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More and More People Are Never Getting Married — and the Decline Is Impacting Men Harder Than Women

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Are you single and fearing you'll never get married?

You've got plenty of company.

In a massive report released Wednesday, the Pew Research Center took a hard look at the decline of marriage in America and found Americans nowadays are twice as likely to have never been married as they were five decades ago.

Image via Shutterstock Image via Shutterstock

In 1960, a mere nine percent of Americans 25 and older (10 percent of men, eight percent of women) had never been married, the study showed, but by 2012, that figure had more than doubled to one in five Americans.

Image via Pew Research Center Image via Pew Research Center

Men were hit harder by the decline, as less than 20 percent of women had never been married but for men, the figure approached one in four.

Image via Pew Research Center Image via Pew Research Center

There was a distinct race gap in Pew's report as well: While only 16 percent of white Americans over age 25 had never been married, minority groups across the board had higher rates of never having been married, with blacks topping 36 percent.

The Pew report pointed to a variety of factors contributing to the high percentages of people who've never tied the knot.

For one thing, 78 percent of never-married women polled by Pew said that they were looking for a spouse with a steady job, but a tough economy has narrowed down the numbers of eligible employed men.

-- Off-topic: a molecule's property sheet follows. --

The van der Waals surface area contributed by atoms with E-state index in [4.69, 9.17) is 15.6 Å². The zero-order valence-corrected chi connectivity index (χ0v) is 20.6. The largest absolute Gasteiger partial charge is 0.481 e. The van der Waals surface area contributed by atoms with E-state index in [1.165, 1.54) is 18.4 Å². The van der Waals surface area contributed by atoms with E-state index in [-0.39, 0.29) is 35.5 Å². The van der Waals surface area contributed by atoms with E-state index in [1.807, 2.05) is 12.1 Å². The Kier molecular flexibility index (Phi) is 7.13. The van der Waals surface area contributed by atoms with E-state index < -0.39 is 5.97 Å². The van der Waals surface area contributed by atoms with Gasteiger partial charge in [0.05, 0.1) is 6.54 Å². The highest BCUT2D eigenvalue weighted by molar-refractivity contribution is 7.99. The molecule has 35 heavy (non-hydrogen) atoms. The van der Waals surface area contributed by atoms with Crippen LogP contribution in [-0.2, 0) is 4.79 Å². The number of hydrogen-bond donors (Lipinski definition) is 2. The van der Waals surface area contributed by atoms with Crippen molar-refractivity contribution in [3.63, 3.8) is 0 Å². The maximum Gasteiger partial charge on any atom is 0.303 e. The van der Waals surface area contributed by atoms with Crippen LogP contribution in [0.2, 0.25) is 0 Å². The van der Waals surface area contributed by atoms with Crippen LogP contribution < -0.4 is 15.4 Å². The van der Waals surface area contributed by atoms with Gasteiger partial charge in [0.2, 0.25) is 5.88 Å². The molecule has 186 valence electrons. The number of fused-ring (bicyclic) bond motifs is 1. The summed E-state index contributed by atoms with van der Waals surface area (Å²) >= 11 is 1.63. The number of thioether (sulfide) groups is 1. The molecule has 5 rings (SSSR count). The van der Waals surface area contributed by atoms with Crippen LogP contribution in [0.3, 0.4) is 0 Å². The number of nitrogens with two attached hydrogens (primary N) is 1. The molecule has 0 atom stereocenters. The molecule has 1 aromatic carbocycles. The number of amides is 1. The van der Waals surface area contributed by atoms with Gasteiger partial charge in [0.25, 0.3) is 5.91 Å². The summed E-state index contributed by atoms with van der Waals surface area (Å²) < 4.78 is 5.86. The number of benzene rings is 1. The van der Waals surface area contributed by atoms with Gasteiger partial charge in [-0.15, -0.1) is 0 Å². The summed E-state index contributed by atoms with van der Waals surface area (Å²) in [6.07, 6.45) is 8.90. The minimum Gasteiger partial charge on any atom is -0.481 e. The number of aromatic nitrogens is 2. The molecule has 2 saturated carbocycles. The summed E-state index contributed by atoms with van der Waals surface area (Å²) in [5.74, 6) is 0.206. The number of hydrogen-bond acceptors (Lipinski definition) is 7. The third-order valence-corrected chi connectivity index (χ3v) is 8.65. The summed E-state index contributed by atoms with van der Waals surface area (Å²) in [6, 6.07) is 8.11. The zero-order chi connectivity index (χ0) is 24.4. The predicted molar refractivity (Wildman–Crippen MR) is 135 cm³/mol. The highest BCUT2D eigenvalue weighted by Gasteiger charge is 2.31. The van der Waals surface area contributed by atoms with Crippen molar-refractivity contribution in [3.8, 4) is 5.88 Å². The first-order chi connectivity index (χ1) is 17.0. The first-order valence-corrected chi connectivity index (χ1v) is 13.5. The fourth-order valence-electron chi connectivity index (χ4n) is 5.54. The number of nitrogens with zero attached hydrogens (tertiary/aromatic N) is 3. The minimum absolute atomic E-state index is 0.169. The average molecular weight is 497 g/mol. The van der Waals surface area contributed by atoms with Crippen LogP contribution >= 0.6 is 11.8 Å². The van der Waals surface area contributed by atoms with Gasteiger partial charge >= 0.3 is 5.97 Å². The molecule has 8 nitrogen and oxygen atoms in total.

For every 100 never-married women over age 25 in 2012, there were 126 never-married men — but only 91 of those men were employed.

Another factor potentially contributing to lower marriage rates: people just don't value the institution as much as they used to.

Pew asked more than 10,000 people whether they thought society is better off when adults prioritize marriage and children, or whether it's better for people to have other priorities.

While 46 percent of respondents said that adults having marriage and children as top priorities is a good thing for society, 50 percent said other matters could take precedence in the minds of adults and society would be just fine.

Pew's report comes one month after singles (ages 16 and older) became the majority of American adults for the first time, and it's likely the trend will continue: Embedded in Pew's Wednesday report is the sobering statistic that one quarter of today's young adults will reach age 45 without ever marrying.

Image via Pew Research Center Image via Pew Research Center

Follow Zach Noble (@thezachnoble) on Twitter

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